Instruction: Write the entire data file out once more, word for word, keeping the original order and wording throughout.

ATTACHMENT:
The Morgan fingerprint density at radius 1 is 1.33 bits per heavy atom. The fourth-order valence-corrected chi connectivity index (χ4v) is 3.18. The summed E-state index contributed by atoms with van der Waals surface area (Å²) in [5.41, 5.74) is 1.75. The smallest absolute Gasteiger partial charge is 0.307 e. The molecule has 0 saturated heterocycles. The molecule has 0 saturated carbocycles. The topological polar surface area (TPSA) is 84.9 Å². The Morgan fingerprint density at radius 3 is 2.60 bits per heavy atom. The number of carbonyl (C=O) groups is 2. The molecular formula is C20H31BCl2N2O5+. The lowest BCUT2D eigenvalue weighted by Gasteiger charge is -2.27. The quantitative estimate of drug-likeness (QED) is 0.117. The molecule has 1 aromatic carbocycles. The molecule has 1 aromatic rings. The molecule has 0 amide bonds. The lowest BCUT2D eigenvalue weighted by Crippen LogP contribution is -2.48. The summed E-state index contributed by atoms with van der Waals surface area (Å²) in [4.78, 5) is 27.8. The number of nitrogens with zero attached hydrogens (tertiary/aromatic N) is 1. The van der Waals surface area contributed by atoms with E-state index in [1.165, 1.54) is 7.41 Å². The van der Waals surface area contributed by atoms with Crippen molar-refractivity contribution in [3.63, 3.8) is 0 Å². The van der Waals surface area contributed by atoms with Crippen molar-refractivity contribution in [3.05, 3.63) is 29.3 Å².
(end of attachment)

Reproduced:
The Morgan fingerprint density at radius 1 is 1.33 bits per heavy atom. The fourth-order valence-corrected chi connectivity index (χ4v) is 3.18. The summed E-state index contributed by atoms with van der Waals surface area (Å²) in [5.41, 5.74) is 1.75. The smallest absolute Gasteiger partial charge is 0.307 e. The molecule has 0 saturated heterocycles. The molecule has 0 saturated carbocycles. The topological polar surface area (TPSA) is 84.9 Å². The Morgan fingerprint density at radius 3 is 2.60 bits per heavy atom. The number of carbonyl (C=O) groups is 2. The molecular formula is C20H31BCl2N2O5+. The lowest BCUT2D eigenvalue weighted by Gasteiger charge is -2.27. The quantitative estimate of drug-likeness (QED) is 0.117. The molecule has 1 aromatic carbocycles. The molecule has 1 aromatic rings. The molecule has 0 amide bonds. The lowest BCUT2D eigenvalue weighted by Crippen LogP contribution is -2.48. The summed E-state index contributed by atoms with van der Waals surface area (Å²) in [4.78, 5) is 27.8. The number of nitrogens with zero attached hydrogens (tertiary/aromatic N) is 1. The van der Waals surface area contributed by atoms with E-state index in [1.165, 1.54) is 7.41 Å². The van der Waals surface area contributed by atoms with Crippen molar-refractivity contribution in [3.63, 3.8) is 0 Å². The van der Waals surface area contributed by atoms with Crippen molar-refractivity contribution in [3.05, 3.63) is 29.3 Å².